FUTUREX VISITORS TO GET AN ISP IN JUST 10 MINUTES
Branded Internet, a private label Internet service provider, will be offering visitors to Futurex 2004 the opportunity to take home with them a fully operational, tailor-made, branded demonstration version of its Internet Service Provider, ETH.
ETH is a product that usually takes several weeks to create. However, branded with the company name, information and logo, these Internet Service Providers (ISPs) will be produced for visitors in just 10 minutes - a first for the local Internet industry, the company says. Designed to give any company the ability to offer its own, low-cost ISP service, the Branded Internet Service Provider (BISP) system aims to enable companies to simply and cost-effectively create new business opportunities, increase revenue streams, improve marketing and cut costs by providing customers with internet services.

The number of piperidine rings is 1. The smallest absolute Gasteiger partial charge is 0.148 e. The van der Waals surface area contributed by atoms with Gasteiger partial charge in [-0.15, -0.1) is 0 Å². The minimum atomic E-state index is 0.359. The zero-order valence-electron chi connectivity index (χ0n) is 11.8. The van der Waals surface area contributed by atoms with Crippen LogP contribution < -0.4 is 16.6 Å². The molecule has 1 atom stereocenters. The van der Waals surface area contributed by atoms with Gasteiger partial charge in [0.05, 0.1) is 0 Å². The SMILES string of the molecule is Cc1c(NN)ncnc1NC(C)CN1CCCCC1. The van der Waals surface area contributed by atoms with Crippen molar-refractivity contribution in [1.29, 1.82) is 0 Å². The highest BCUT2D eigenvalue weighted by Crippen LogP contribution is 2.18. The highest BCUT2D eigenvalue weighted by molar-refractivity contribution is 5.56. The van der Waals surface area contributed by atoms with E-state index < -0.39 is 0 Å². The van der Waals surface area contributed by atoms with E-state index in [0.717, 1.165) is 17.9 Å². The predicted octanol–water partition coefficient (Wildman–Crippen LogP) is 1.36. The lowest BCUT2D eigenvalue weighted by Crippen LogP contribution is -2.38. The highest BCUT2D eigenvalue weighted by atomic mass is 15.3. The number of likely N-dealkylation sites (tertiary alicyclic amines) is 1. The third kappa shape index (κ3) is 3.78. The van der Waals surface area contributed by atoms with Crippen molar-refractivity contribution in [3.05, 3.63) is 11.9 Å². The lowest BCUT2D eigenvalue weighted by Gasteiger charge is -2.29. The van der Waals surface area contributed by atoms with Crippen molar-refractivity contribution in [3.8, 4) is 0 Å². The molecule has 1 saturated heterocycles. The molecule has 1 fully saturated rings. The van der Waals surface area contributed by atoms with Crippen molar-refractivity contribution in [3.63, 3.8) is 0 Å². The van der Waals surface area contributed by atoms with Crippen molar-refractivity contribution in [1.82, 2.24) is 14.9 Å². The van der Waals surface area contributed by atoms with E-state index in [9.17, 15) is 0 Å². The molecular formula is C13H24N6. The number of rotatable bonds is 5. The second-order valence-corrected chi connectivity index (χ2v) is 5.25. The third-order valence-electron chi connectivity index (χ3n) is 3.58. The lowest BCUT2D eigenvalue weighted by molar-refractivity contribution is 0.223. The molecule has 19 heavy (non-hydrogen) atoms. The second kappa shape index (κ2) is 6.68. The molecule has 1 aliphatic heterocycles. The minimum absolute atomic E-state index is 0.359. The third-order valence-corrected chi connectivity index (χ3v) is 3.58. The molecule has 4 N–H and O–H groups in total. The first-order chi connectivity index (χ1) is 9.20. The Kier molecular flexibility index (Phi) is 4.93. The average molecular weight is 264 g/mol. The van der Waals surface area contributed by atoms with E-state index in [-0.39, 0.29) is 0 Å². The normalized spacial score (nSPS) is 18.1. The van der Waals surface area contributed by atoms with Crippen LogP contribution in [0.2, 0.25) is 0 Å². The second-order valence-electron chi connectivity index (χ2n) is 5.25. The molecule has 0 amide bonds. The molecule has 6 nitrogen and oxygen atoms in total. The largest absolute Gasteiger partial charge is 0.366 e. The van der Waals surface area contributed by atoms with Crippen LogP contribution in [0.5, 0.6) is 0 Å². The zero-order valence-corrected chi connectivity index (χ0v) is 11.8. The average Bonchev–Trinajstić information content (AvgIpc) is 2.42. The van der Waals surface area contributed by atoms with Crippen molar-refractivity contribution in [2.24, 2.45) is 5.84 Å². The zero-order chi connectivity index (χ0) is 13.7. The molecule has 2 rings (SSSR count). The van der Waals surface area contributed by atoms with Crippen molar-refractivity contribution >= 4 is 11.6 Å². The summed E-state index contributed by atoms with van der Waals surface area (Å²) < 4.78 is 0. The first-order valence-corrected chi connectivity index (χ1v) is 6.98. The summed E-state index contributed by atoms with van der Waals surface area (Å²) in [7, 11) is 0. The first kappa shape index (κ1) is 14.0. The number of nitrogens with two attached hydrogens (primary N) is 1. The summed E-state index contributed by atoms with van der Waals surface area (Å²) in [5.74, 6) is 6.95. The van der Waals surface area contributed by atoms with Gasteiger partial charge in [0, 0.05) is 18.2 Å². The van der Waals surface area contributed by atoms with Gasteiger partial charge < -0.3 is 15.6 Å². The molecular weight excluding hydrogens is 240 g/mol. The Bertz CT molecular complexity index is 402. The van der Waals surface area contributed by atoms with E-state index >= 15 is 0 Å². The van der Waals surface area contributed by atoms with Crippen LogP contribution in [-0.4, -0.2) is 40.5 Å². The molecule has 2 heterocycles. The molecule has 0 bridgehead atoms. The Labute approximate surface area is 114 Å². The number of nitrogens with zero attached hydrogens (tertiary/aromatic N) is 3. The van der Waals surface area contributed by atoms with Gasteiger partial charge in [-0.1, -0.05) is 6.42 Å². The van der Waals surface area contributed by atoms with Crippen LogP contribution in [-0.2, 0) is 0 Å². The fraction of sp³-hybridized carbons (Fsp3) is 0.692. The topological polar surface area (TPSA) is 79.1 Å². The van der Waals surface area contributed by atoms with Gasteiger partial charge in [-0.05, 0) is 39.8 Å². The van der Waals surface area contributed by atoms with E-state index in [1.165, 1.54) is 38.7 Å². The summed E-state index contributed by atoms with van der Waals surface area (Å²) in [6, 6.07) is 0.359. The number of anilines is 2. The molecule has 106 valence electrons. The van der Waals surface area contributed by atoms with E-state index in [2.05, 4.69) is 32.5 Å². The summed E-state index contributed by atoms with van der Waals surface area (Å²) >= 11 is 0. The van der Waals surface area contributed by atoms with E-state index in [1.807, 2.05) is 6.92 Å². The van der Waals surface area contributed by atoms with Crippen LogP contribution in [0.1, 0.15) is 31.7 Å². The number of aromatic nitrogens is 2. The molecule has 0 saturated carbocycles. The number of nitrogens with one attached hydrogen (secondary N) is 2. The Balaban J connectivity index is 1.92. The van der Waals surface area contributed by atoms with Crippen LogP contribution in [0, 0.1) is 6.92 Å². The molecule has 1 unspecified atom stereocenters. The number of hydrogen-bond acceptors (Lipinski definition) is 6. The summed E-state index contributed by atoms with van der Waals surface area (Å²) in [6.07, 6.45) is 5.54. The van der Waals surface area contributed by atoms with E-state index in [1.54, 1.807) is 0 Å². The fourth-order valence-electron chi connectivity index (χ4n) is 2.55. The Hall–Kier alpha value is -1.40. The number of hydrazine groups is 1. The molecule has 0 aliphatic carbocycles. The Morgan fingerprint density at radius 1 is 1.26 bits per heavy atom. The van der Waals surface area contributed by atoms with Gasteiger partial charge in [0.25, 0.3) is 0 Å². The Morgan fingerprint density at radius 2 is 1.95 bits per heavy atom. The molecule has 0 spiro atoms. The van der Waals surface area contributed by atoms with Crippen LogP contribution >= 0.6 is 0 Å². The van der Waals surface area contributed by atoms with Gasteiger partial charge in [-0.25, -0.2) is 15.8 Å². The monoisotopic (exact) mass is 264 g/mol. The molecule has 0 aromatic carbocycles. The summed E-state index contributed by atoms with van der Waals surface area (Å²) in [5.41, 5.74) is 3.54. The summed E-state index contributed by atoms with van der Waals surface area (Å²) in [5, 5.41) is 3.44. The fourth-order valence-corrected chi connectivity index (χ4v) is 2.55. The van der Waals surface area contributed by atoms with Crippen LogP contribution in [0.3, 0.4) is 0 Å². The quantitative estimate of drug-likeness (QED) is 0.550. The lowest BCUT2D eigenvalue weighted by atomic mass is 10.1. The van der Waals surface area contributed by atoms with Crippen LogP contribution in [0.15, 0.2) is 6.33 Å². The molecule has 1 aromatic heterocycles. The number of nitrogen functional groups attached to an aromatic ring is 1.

Says Lance Terner, CEO of Branded Internet: "We see a future where any size or type of organisation that has a need can benefit from having their own ISP. They do not have to go through the operational difficulty of managing one because it is not their core business. These companies can focus on what they do best, service their customer base and promote and market their brand, while we take care of the full ISP service for them. This includes the infrastructure, support, right through to billing."
Said to be SA’s largest selling PC brand, Mecer has already teamed up with Branded Internet to launch Mecer Net, a BISP that targets Mecer dealers and end-users. According to Terner, the BISP model enables Mecer to have its own ISP without incurring the costs of setting up a new one. Through the Mecer Net service Mecer says that it is now offering not only an enhanced product range and an additional value-added service, but an opportunity for Mecer dealers to earn rebates by signing up end-users to the service. Terner goes on to say that Mecer is not the only company to launch its own BISP: "Branded Internet has enabled computer stores, dealers, Internet cafés and even a retail clothing chain to launch its own ISP under its own name without having to incur the costs of setting up an ISP. Instead of having to pass customers onto other ISPs, companies can now bundle the Internet with their products and keep the clients."